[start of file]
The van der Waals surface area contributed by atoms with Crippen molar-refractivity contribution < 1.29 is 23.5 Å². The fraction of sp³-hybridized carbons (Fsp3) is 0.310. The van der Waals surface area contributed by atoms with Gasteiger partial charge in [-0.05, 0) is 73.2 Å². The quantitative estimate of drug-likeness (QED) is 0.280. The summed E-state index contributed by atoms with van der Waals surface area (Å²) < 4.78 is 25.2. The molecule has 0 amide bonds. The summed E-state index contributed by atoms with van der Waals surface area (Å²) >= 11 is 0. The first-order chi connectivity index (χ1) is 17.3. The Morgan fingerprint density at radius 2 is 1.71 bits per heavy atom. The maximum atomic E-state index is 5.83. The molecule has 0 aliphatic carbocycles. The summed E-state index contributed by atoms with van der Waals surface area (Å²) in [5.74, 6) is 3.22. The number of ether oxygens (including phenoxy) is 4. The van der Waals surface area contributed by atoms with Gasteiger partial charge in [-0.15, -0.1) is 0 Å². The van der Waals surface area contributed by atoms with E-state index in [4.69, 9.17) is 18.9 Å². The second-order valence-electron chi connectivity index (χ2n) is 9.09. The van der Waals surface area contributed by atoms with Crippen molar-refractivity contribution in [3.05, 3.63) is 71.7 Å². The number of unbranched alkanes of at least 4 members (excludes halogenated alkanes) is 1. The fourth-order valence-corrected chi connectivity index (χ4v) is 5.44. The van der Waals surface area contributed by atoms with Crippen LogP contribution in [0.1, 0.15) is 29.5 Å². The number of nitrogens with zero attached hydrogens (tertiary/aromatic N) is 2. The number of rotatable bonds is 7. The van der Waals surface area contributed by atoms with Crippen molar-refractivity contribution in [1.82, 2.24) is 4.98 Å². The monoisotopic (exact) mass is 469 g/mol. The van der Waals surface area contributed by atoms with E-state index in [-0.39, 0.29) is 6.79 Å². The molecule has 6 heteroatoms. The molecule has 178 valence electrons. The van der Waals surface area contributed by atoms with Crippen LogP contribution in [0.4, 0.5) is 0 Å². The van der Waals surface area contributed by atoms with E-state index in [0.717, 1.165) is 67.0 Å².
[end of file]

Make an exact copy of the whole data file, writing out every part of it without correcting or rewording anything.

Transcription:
The van der Waals surface area contributed by atoms with Crippen molar-refractivity contribution < 1.29 is 23.5 Å². The fraction of sp³-hybridized carbons (Fsp3) is 0.310. The van der Waals surface area contributed by atoms with Gasteiger partial charge in [-0.05, 0) is 73.2 Å². The quantitative estimate of drug-likeness (QED) is 0.280. The summed E-state index contributed by atoms with van der Waals surface area (Å²) < 4.78 is 25.2. The molecule has 0 amide bonds. The summed E-state index contributed by atoms with van der Waals surface area (Å²) >= 11 is 0. The first-order chi connectivity index (χ1) is 17.3. The Morgan fingerprint density at radius 2 is 1.71 bits per heavy atom. The maximum atomic E-state index is 5.83. The molecule has 0 aliphatic carbocycles. The summed E-state index contributed by atoms with van der Waals surface area (Å²) in [5.74, 6) is 3.22. The number of ether oxygens (including phenoxy) is 4. The van der Waals surface area contributed by atoms with Gasteiger partial charge in [-0.15, -0.1) is 0 Å². The van der Waals surface area contributed by atoms with E-state index in [4.69, 9.17) is 18.9 Å². The second-order valence-electron chi connectivity index (χ2n) is 9.09. The van der Waals surface area contributed by atoms with Crippen molar-refractivity contribution in [3.05, 3.63) is 71.7 Å². The number of unbranched alkanes of at least 4 members (excludes halogenated alkanes) is 1. The fourth-order valence-corrected chi connectivity index (χ4v) is 5.44. The van der Waals surface area contributed by atoms with Crippen LogP contribution in [0.1, 0.15) is 29.5 Å². The number of nitrogens with zero attached hydrogens (tertiary/aromatic N) is 2. The number of rotatable bonds is 7. The van der Waals surface area contributed by atoms with Crippen molar-refractivity contribution in [1.82, 2.24) is 4.98 Å². The monoisotopic (exact) mass is 469 g/mol. The van der Waals surface area contributed by atoms with E-state index in [-0.39, 0.29) is 6.79 Å². The molecule has 6 heteroatoms. The molecule has 178 valence electrons. The van der Waals surface area contributed by atoms with Crippen LogP contribution in [0.4, 0.5) is 0 Å². The van der Waals surface area contributed by atoms with E-state index in [0.717, 1.165) is 67.0 Å².